There is only one thing worse than a great movie that’s “just” in 2D, it’s a great movie that’s in really bad 3D. As 3D TVs start making their way into homes and more 3D content is available to consumers there is on inevitable fact: there is going to be some wretchedly bad 3D out there soon.
Or maybe not if Technicolor’s new 3D certification program Certifi3D catches on:
“Our 3D certification platform allows our stereo technicians to quickly and precisely diagnose many of the issues that create viewer fatigue and discomfort,” said Pierre (Pete) Routhier, Technicolor’s VP for 3D product strategy and business development. “Our goal in launching the Certifi3D program was to take a proactive approach in support of the industry to ensure a consistent and quality end consumer 3D experience in the home.”
The idea is simple, Technicolor has developed software to look at the 3D product and determine if there are problems with it that could “cause discomfort” to the viewers. And by “discomfort” they mean headaches, nausea, and vomiting.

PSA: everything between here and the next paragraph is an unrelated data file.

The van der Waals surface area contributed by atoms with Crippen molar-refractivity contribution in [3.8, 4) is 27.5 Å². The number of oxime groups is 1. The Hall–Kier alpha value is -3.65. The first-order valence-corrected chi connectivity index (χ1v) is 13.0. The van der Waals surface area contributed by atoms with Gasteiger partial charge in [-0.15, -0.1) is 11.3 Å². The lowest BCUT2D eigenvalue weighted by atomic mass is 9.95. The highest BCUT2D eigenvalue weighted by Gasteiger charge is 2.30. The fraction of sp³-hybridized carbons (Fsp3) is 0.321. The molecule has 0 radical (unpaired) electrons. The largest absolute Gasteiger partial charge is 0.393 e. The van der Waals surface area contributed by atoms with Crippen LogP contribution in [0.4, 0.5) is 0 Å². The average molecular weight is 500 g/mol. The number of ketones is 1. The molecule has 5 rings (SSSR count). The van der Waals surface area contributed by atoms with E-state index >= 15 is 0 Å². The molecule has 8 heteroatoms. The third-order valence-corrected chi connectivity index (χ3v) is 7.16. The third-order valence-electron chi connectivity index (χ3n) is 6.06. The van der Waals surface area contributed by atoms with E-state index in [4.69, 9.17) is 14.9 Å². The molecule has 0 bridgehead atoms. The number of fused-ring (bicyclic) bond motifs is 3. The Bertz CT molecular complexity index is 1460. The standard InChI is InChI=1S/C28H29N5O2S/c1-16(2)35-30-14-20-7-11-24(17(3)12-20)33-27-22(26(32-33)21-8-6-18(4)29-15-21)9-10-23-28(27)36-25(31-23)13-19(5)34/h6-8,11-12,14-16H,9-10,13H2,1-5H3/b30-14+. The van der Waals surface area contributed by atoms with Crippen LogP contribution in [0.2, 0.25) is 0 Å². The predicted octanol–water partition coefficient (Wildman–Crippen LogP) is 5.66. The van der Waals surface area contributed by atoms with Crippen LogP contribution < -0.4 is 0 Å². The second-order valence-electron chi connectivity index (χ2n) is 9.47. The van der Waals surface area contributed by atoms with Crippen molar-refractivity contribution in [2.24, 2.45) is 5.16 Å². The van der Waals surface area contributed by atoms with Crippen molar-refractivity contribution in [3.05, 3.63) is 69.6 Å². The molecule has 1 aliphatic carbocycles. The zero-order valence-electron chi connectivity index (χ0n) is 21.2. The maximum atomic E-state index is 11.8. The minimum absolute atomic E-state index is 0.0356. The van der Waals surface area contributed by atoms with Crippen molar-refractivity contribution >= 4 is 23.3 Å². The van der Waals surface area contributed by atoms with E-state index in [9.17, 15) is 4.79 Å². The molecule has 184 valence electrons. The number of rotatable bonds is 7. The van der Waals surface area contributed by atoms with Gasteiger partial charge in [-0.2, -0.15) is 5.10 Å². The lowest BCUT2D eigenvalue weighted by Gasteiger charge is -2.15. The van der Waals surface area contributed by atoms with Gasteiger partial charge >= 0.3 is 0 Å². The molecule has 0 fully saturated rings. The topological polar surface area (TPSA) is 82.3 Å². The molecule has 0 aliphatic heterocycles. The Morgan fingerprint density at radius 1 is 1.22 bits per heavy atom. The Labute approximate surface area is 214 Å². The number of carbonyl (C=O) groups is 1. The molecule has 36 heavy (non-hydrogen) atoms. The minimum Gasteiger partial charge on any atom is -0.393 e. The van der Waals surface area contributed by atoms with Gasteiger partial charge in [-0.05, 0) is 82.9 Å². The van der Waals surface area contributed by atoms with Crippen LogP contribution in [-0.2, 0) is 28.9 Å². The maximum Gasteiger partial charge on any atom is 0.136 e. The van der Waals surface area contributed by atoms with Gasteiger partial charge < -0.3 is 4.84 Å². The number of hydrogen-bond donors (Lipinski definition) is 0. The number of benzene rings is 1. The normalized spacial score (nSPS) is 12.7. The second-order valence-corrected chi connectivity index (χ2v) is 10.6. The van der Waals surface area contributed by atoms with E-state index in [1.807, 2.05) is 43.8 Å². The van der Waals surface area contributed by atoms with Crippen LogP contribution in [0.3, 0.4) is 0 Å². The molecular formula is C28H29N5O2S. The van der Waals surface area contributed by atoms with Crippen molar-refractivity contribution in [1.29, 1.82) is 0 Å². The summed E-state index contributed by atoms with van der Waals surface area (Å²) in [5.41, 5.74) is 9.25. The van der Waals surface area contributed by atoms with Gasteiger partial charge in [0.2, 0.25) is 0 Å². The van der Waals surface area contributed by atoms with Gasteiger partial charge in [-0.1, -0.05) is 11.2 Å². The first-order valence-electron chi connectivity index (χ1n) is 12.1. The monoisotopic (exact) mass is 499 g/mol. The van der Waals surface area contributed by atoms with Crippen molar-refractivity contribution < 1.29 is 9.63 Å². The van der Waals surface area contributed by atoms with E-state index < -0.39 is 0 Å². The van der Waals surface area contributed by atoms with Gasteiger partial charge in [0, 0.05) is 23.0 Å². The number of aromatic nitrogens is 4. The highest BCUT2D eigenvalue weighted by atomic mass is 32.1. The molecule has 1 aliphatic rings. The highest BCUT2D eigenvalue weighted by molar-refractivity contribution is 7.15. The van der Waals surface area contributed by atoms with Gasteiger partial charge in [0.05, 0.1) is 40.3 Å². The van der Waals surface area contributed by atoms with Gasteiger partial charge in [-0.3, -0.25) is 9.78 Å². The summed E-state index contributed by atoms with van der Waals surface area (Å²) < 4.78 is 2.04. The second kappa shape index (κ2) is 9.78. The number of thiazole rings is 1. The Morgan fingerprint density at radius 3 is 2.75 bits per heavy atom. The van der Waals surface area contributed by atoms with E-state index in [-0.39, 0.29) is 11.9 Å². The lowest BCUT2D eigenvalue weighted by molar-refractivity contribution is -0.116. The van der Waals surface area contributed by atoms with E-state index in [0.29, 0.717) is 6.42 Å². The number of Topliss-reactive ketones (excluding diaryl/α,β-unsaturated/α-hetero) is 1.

Using the left and right master files, the software simulates the output as how people will see it and can evaluate if there are problems. Technicolor goes through each shot, plus a 15 point quality check list for sync and color issues, making sure that when you see it in 3D … you see it and enjoy it.
Technicolor is also offering, for an additional fee, a training course for broadcasters to help them migrate to 3D (and make good stuff in the process).
The point is consumer confidence. You see Certifi3D on the box and you know that the 3D experience will be a good one. While I don’t think the big studios are going to invest in Certifi3D for their movies (we know that Sony and others can crank out really great stuff), I think the smaller production companies and TV broadcasters will be signing on for this pretty quickly.
It’s this kind of step that’s essential for 3D to catch on. We can’t all watch all the same 3D movies and programs over and over (okay, maybe some of the movies), and all it will take is a few really wretched 3D programs to hit for public opinion to slow down adoption of the new technology.